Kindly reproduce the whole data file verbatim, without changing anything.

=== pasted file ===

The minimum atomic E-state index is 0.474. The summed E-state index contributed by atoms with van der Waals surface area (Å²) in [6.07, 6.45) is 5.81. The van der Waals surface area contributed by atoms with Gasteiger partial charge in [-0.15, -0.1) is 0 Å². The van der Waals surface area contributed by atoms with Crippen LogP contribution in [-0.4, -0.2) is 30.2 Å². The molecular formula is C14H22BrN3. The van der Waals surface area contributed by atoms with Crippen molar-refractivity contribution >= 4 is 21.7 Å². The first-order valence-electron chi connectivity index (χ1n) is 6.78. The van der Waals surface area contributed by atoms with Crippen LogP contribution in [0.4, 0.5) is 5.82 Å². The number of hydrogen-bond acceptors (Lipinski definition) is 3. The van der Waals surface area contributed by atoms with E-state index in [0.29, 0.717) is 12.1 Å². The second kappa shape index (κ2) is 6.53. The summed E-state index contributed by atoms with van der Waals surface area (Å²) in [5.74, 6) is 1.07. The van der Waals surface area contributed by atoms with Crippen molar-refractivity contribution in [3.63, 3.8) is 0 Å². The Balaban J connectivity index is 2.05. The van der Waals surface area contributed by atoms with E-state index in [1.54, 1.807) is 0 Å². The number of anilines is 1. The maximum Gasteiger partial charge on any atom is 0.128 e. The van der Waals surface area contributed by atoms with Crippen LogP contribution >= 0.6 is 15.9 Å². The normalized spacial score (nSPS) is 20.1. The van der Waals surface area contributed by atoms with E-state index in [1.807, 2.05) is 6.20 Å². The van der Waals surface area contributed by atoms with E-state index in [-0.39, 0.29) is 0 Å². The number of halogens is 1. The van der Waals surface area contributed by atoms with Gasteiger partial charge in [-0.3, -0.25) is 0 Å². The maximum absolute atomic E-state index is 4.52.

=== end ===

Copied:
The minimum atomic E-state index is 0.474. The summed E-state index contributed by atoms with van der Waals surface area (Å²) in [6.07, 6.45) is 5.81. The van der Waals surface area contributed by atoms with Gasteiger partial charge in [-0.15, -0.1) is 0 Å². The van der Waals surface area contributed by atoms with Crippen LogP contribution in [-0.4, -0.2) is 30.2 Å². The molecular formula is C14H22BrN3. The van der Waals surface area contributed by atoms with Crippen molar-refractivity contribution >= 4 is 21.7 Å². The first-order valence-electron chi connectivity index (χ1n) is 6.78. The van der Waals surface area contributed by atoms with Crippen LogP contribution in [0.4, 0.5) is 5.82 Å². The number of hydrogen-bond acceptors (Lipinski definition) is 3. The van der Waals surface area contributed by atoms with E-state index in [0.29, 0.717) is 12.1 Å². The second kappa shape index (κ2) is 6.53. The summed E-state index contributed by atoms with van der Waals surface area (Å²) in [5.74, 6) is 1.07. The van der Waals surface area contributed by atoms with Crippen molar-refractivity contribution in [3.63, 3.8) is 0 Å². The Balaban J connectivity index is 2.05. The van der Waals surface area contributed by atoms with E-state index in [1.54, 1.807) is 0 Å². The number of anilines is 1. The maximum Gasteiger partial charge on any atom is 0.128 e. The van der Waals surface area contributed by atoms with Crippen LogP contribution >= 0.6 is 15.9 Å². The normalized spacial score (nSPS) is 20.1. The van der Waals surface area contributed by atoms with E-state index in [1.807, 2.05) is 6.20 Å². The van der Waals surface area contributed by atoms with E-state index in [-0.39, 0.29) is 0 Å². The number of halogens is 1. The van der Waals surface area contributed by atoms with Gasteiger partial charge in [-0.3, -0.25) is 0 Å². The maximum absolute atomic E-state index is 4.52.